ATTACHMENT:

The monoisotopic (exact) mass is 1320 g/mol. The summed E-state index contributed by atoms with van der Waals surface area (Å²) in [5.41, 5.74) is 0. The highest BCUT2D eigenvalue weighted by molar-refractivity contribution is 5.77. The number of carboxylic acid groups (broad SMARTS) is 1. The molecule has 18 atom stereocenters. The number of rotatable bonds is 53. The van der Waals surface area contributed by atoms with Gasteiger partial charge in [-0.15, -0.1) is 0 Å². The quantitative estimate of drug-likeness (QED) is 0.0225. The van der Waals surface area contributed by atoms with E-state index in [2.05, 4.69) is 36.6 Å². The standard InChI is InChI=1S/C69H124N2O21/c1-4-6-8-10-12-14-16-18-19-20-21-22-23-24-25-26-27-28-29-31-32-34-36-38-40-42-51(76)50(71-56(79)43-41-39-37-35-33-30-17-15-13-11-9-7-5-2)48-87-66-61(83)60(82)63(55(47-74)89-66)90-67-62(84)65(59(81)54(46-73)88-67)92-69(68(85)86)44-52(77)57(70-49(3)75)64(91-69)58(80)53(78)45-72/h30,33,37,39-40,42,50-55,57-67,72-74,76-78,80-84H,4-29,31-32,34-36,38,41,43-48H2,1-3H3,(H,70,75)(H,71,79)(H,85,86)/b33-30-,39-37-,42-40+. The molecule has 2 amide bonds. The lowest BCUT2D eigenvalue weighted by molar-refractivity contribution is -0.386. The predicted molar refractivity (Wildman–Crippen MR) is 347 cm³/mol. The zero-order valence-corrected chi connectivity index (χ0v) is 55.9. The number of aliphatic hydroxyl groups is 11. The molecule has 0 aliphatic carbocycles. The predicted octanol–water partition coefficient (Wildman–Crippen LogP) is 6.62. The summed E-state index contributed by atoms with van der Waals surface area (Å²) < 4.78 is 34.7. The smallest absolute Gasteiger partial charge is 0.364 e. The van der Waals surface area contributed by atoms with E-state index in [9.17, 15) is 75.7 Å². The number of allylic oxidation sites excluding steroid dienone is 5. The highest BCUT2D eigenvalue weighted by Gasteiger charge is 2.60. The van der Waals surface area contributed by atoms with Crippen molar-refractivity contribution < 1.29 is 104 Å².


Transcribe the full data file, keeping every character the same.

The monoisotopic (exact) mass is 1320 g/mol. The summed E-state index contributed by atoms with van der Waals surface area (Å²) in [5.41, 5.74) is 0. The highest BCUT2D eigenvalue weighted by molar-refractivity contribution is 5.77. The number of carboxylic acid groups (broad SMARTS) is 1. The molecule has 18 atom stereocenters. The number of rotatable bonds is 53. The van der Waals surface area contributed by atoms with Gasteiger partial charge in [-0.15, -0.1) is 0 Å². The quantitative estimate of drug-likeness (QED) is 0.0225. The van der Waals surface area contributed by atoms with E-state index in [2.05, 4.69) is 36.6 Å². The standard InChI is InChI=1S/C69H124N2O21/c1-4-6-8-10-12-14-16-18-19-20-21-22-23-24-25-26-27-28-29-31-32-34-36-38-40-42-51(76)50(71-56(79)43-41-39-37-35-33-30-17-15-13-11-9-7-5-2)48-87-66-61(83)60(82)63(55(47-74)89-66)90-67-62(84)65(59(81)54(46-73)88-67)92-69(68(85)86)44-52(77)57(70-49(3)75)64(91-69)58(80)53(78)45-72/h30,33,37,39-40,42,50-55,57-67,72-74,76-78,80-84H,4-29,31-32,34-36,38,41,43-48H2,1-3H3,(H,70,75)(H,71,79)(H,85,86)/b33-30-,39-37-,42-40+. The molecule has 2 amide bonds. The lowest BCUT2D eigenvalue weighted by molar-refractivity contribution is -0.386. The predicted molar refractivity (Wildman–Crippen MR) is 347 cm³/mol. The zero-order valence-corrected chi connectivity index (χ0v) is 55.9. The number of aliphatic hydroxyl groups is 11. The molecule has 0 aliphatic carbocycles. The predicted octanol–water partition coefficient (Wildman–Crippen LogP) is 6.62. The summed E-state index contributed by atoms with van der Waals surface area (Å²) < 4.78 is 34.7. The smallest absolute Gasteiger partial charge is 0.364 e. The van der Waals surface area contributed by atoms with E-state index in [9.17, 15) is 75.7 Å². The number of allylic oxidation sites excluding steroid dienone is 5. The highest BCUT2D eigenvalue weighted by Gasteiger charge is 2.60. The van der Waals surface area contributed by atoms with Crippen molar-refractivity contribution < 1.29 is 104 Å².